Hock Pain Is Prevalent in Horses

A horse's hock problems may begin years before they're noticed.

Veterinarians can often predict where a horse might be sore, based just on the horse’s athletic endeavors. Jumping, for instance, is hard on the coffin joints. Roping and driving can be tough on the withers and shoulders. But there’s one ailment that seems to be prevalent in just about every equine endeavor: hock pain. That makes hock problems a subject that we all should understand, especially learning what we can do to free our horses of performance limiting problems arising in the hocks. Download a PDF of this article here.

The stop-action element of photography can clearly show the stress a single joint must endure.


Note the four joint spaces in the horse’s hock.

The hock joint is a rather unique joint. Midway down the hind leg, it makes up the articular junction between the tibia and the cannon bones. it’s actually made up of several rows of bones, each its own joint pouch. So, in a way, there are several joint spaces in the hock. Interestingly, three of the four joint spaces hardly bend at all (which more or less negates what it means to be a joint!). They simply are rows of bones stacked on top of one another.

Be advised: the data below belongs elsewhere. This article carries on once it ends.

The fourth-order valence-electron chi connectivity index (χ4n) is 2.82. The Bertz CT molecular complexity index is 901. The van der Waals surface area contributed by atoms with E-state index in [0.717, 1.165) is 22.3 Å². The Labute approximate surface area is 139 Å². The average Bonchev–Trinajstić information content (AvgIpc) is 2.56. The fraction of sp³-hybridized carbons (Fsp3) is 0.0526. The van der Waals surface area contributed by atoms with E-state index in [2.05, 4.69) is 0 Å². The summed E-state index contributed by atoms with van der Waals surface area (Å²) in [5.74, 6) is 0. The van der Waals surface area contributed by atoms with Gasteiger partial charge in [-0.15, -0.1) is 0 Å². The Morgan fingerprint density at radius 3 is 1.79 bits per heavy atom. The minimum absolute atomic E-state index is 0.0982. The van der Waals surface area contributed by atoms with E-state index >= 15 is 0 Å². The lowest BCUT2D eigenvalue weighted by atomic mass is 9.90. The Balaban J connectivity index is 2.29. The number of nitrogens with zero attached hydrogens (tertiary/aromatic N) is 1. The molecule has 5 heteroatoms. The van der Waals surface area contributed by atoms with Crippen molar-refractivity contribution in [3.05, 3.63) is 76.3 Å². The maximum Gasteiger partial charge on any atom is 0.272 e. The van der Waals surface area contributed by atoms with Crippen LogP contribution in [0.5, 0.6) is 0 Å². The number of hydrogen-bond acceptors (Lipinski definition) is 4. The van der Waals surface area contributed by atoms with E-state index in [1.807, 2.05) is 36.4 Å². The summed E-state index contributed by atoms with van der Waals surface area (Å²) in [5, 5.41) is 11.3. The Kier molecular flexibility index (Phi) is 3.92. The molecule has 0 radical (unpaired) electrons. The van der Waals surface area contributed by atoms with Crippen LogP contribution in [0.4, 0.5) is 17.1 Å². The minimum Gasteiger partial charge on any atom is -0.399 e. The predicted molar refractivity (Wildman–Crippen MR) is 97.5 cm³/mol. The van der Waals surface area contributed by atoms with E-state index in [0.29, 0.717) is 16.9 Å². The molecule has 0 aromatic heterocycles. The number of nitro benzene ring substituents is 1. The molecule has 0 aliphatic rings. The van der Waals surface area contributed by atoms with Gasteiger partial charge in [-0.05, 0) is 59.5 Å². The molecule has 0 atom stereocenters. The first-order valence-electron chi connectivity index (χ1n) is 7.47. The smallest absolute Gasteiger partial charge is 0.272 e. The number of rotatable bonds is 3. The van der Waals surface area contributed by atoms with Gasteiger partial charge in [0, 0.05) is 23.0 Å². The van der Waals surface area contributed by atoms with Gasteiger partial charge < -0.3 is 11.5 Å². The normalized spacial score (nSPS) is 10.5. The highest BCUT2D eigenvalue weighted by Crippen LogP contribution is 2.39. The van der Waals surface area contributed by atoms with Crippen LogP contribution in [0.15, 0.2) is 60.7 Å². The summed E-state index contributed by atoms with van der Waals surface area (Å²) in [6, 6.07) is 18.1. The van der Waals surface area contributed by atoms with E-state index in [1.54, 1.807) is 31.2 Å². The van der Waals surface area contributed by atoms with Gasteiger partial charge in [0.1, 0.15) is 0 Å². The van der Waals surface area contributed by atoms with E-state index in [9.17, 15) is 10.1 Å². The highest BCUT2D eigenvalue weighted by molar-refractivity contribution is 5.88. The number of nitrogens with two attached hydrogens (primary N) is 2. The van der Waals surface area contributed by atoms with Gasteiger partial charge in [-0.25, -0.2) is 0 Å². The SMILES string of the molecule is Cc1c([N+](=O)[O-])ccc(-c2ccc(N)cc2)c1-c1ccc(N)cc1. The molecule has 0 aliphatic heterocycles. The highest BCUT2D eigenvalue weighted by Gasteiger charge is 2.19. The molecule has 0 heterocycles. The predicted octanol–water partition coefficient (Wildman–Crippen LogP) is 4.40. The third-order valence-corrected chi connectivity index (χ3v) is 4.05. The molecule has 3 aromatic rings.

But don’t let this fool you. Just because they move minimally doesn’t mean that they can’t develop bone spurs and pain. Oddly enough, the top space (called the tibiotarsal or tarsocrural space) that does all of the bending, shows signs of degenerative change less often than the lower less-bending spaces. Yes, you read it right: The joint space that bends seems to be OK much of the time, whereas the spaces that aren’t flexing much seem to show all the wear and tear!

So, where is this wear and tear coming from? Commonly, the joint spaces that make up the hock will become inflamed due to the repetitive trauma brought on by activity. Joint inflammation (arthritis) erodes cartilage and results in bone spur production in these spaces. See signs of hock pain sidebar.

PREDISPOSING FACTORS. We’ve established that repetitive trauma on the joint from athletic performance can cause degenerative changes to the cartilage and bones. But, why do some horses seem to suffer more from hock arthritis than others? There are several possible reasons:

1) Some types of riding are more likely to lead to hock problems than others. Race horses and futurity Quarter Horses that train heavily in the juvenile stage of their lives often show early signs of hock-related pain. Jumping horses and reiners commonly have hock issues. Even though You’ll still see plenty of hock-sore horses in other disciplines, it seems that some are just more likely to cause problems than others.

2) Genetics likely play a role in arthritic degeneration of joints. Sometimes there’s little to explain why a horse has hock problems. For instance, a horse that has been given ample time to “grow up” and has been given access to pasture to roam may still show arthritic changes early in life.